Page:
A giant screen, almost 120 feet by 20 feet, with the map of Maharashtra on it, occupies centrestage on the elevated platform where performances will be held on Sunday night at Girgaum Chowpatty, as part of the Maharashtra Night cultural event in the ongoing Make in India Week.
On the Maharashtra map is an image of ‘Brahma Vishnu Mahesh’ troika of the Hindu pantheon, while a large Lord Buddha statue sits in front. The screen showcases visuals from Ajanta Ellora caves, alongside cultural and historical nuggets about Maharashtra.
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On Sunday, about 350 labourers were at work at Girgaum Chowpatty, finishing sets designed by Bollywood production designer Nitin Desai. “The programme has been prepared a way that Maharashtra’s rich culture, from ancient to the modern, will be shown,” said Desai.
Six major performances are to be held Sunday, with 12 smaller ones. The major highlights will be actor and danseuse Hema Malini’s introductory performance of a traditional prayer, the Ganesh Vandana, actor Amitabh Bachchan’s poetry recital, actor Sonakshi Sinha’s dance performance and a concluding session by music director-composer duo Ajay-Atul. Another performance will portray the life and times of Chhatrapati Shivaji, with the starcast including 20 horses.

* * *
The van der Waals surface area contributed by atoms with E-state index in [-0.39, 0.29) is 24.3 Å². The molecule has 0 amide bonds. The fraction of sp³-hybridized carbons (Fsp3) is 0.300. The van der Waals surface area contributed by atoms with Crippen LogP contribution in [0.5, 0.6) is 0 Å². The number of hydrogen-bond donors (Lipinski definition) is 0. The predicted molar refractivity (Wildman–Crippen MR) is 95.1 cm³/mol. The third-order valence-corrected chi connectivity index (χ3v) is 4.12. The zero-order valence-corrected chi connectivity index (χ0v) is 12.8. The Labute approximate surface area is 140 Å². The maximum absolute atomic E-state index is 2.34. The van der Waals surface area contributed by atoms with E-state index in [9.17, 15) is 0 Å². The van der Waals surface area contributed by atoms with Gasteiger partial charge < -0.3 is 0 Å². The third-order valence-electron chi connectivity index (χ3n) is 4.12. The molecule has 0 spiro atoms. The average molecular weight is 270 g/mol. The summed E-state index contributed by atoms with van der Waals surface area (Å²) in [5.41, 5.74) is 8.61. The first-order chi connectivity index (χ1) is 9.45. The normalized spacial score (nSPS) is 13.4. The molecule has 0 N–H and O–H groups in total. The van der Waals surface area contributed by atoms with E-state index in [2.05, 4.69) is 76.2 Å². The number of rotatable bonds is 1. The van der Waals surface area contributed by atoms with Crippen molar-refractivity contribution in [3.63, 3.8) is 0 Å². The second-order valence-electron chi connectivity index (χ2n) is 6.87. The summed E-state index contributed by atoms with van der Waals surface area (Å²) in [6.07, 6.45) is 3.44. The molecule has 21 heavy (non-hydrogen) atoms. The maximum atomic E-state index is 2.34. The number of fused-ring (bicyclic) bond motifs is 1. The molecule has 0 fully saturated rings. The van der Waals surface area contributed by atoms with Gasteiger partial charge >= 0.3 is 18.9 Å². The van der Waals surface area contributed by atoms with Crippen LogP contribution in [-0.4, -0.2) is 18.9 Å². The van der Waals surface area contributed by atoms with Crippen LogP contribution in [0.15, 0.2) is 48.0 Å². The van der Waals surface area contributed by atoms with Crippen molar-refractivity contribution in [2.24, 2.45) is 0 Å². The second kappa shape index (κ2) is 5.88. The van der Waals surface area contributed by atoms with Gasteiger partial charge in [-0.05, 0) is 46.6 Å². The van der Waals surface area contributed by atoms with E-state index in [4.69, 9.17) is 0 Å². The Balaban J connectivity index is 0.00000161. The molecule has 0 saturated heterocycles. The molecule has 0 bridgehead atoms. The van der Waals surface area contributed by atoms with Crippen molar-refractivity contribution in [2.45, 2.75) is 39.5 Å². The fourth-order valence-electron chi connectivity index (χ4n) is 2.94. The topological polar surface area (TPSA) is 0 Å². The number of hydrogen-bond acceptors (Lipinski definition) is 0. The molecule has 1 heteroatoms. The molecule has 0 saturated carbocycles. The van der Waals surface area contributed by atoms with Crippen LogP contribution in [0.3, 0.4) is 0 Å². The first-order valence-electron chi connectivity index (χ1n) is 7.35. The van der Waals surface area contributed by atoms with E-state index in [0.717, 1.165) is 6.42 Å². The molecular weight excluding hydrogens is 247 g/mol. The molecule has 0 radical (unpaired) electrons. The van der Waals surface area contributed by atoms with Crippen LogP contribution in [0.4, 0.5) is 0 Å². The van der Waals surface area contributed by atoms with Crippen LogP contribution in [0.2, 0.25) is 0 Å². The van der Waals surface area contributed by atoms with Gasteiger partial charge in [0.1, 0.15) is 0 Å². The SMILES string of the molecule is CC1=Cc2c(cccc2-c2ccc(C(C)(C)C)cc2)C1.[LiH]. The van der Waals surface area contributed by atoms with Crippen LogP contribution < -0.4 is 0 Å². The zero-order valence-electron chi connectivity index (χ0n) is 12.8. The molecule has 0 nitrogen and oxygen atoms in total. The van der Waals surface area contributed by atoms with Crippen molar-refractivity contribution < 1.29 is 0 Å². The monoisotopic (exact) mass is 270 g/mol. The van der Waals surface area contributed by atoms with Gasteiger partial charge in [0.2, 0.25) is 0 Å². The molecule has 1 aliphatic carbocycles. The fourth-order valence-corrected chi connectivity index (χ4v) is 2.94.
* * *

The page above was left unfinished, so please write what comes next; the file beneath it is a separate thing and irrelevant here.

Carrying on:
Grand digital images will be shown on screens as 650 dancers depict the Ganesh Visarjan. “I have been part of many visarjans of Lalbaugcha Raja. So, the event will connect with the Chowpatty,” said Desai.
Apart from PM Modi and CM Fadnavis, Shiv Sena president Uddhav Thackeray will be one of the chief guests at the event.
The state had last year renamed Girgaum Chowpatty as Swarajya Bhoomi in honour of Lokmanya Tilak, but there is no mention of the new name. Organisers said five entrances lead into the venue. “For citizens, entry will be from the Chowpatty gate,”said an organiser.
Nine LED screens stand at various spots on the Chowpatty for easy viewing by the public. Barring a VIP enclosure, the rest of the beach has chairs for citizens.
Kishan Gupta, who leads a team of 20 labourers, said completing the work was a challenge. “Wind was a major problem. That’s why we had to carry out some work at night. For the last eight days, we have been working day and night,” said Gupta.